I have participated in several discussions with farmers over the last couple of years regarding grain basis. Many producers are frustrated over a basis that appears larger than what history suggests it should be.

Grain elevator managers are asked to explain the factors influencing grain basis. One factor often identified is barge rates.

In order to get a handle on the history of grain basis, UA’s Scott Stiles and Rob Hogan collected basis information for certain Arkansas locations from 2000 to 2006. That information has been summarized and is available on our Web site at http://www.aragriculture.org/marketing/default.htm. Part way down the page you will find “Basis & Seasonal Index” for soybeans and five other commodities.

The average soybean basis for the month of October at Memphis has ranged from 55 cents under in 2005 to 20 cents under in 2002 and 2004.

Andrew McKenzie, associate professor with the University of Arkansas Division of Agriculture, examined the effects of barge rates on basis levels for Gulf, Memphis and Arkansas soybean markets. He published his findings in Agribusiness An International Journal, Vol. 21 (1) 37-52 (2005).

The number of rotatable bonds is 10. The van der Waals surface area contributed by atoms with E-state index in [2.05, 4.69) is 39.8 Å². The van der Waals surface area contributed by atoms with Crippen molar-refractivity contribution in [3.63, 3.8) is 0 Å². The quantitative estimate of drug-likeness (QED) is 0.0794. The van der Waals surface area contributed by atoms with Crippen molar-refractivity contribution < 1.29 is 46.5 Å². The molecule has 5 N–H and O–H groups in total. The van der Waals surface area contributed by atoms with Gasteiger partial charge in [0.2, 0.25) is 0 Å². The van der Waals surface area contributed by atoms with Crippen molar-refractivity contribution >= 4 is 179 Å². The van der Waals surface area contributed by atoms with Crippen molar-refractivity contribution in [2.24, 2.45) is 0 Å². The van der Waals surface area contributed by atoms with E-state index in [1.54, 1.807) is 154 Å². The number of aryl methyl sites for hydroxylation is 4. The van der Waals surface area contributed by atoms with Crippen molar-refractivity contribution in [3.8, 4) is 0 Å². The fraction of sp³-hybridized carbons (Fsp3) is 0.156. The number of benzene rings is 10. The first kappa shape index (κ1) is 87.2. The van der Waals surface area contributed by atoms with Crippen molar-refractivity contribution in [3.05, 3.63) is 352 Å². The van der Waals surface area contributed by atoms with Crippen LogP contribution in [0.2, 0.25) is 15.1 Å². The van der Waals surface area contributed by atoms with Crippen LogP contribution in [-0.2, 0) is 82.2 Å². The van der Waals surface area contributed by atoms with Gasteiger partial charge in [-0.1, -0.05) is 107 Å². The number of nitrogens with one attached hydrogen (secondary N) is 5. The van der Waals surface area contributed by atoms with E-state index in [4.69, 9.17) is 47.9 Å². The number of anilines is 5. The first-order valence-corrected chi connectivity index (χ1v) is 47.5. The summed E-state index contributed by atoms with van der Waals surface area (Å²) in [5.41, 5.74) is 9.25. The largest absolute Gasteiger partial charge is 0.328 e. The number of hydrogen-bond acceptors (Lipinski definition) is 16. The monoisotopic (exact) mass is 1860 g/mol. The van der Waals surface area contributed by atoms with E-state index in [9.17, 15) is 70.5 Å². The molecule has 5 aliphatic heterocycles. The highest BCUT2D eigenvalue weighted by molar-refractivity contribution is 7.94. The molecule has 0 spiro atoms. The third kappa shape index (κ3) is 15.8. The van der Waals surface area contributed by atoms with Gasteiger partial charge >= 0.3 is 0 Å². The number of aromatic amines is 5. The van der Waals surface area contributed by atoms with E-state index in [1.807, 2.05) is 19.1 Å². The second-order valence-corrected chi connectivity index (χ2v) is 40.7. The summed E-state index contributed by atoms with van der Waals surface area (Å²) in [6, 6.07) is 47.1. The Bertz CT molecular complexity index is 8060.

McKenzie collected soybean basis data from April 1996 to December 1999 for certain Arkansas locations and the Memphis and Gulf terminal markets. He also collected barge rate data for that same period. He found strong evidence that the marketing system is working as it should.

McKenzie concluded that the Gulf terminal market plays an important role in transmitting pricing signals from export markets and that basis changes in the Gulf market cause movements in the Memphis basis and subsequently in the Little Rock market and other Arkansas locations.

He observed that Memphis plays a dominant price discovery role for internal Arkansas Delta locations.

His study also concluded that changes in barge transportation costs have a significant impact on the Arkansas soybean marketing system. Increases in barge rates translate into higher transportation costs to ship soybeans to export market. These higher costs represent a pricing signal, which is quickly transmitted across the soybean marketing system in Arkansas, and which is at least in part borne at the farm-level in terms of lower basis offers.

So, when those in the grain marketing industry explain that large basis is at least partly the result of increased transportation charges, this study by McKenzie provides evidence to support their position.

Grain basis and commodity marketing are two of the topics that will be covered at our Regional Farm Management Seminars in December. For more information on these half day seminars go to http://www.aragriculture.org/.